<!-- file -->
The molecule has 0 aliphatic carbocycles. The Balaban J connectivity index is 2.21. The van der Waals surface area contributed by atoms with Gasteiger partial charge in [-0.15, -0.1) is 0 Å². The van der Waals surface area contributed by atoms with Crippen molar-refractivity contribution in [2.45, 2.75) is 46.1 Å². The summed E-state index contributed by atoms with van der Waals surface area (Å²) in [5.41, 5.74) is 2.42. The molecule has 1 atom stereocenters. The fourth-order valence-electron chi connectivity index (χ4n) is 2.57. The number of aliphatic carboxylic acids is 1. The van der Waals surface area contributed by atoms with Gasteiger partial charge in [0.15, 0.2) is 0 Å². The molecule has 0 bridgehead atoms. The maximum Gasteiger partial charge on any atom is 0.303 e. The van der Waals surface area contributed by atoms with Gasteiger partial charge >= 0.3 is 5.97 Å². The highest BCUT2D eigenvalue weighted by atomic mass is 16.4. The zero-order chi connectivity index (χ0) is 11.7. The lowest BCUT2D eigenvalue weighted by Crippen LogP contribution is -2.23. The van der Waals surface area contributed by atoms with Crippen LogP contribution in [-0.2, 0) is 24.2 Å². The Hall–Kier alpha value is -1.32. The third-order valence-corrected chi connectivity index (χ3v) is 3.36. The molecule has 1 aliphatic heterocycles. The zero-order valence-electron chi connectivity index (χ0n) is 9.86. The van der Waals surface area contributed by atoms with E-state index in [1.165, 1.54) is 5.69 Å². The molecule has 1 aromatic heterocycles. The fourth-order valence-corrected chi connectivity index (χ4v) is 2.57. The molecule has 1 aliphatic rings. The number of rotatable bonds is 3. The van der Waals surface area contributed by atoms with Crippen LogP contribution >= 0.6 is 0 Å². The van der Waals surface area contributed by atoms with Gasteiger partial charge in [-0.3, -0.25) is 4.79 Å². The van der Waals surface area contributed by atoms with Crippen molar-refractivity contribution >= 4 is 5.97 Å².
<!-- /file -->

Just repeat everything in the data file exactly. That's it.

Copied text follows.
The molecule has 0 aliphatic carbocycles. The Balaban J connectivity index is 2.21. The van der Waals surface area contributed by atoms with Gasteiger partial charge in [-0.15, -0.1) is 0 Å². The van der Waals surface area contributed by atoms with Crippen molar-refractivity contribution in [2.45, 2.75) is 46.1 Å². The summed E-state index contributed by atoms with van der Waals surface area (Å²) in [5.41, 5.74) is 2.42. The molecule has 1 atom stereocenters. The fourth-order valence-electron chi connectivity index (χ4n) is 2.57. The number of aliphatic carboxylic acids is 1. The van der Waals surface area contributed by atoms with Gasteiger partial charge in [0.15, 0.2) is 0 Å². The molecule has 0 bridgehead atoms. The maximum Gasteiger partial charge on any atom is 0.303 e. The van der Waals surface area contributed by atoms with Gasteiger partial charge >= 0.3 is 5.97 Å². The highest BCUT2D eigenvalue weighted by atomic mass is 16.4. The zero-order chi connectivity index (χ0) is 11.7. The lowest BCUT2D eigenvalue weighted by Crippen LogP contribution is -2.23. The van der Waals surface area contributed by atoms with Crippen LogP contribution in [-0.2, 0) is 24.2 Å². The Hall–Kier alpha value is -1.32. The third-order valence-corrected chi connectivity index (χ3v) is 3.36. The molecule has 1 aliphatic heterocycles. The zero-order valence-electron chi connectivity index (χ0n) is 9.86. The van der Waals surface area contributed by atoms with E-state index in [1.165, 1.54) is 5.69 Å². The molecule has 1 aromatic heterocycles. The fourth-order valence-corrected chi connectivity index (χ4v) is 2.57. The molecule has 1 aliphatic rings. The number of rotatable bonds is 3. The van der Waals surface area contributed by atoms with Crippen LogP contribution >= 0.6 is 0 Å². The van der Waals surface area contributed by atoms with Gasteiger partial charge in [-0.3, -0.25) is 4.79 Å². The van der Waals surface area contributed by atoms with Crippen molar-refractivity contribution >= 4 is 5.97 Å².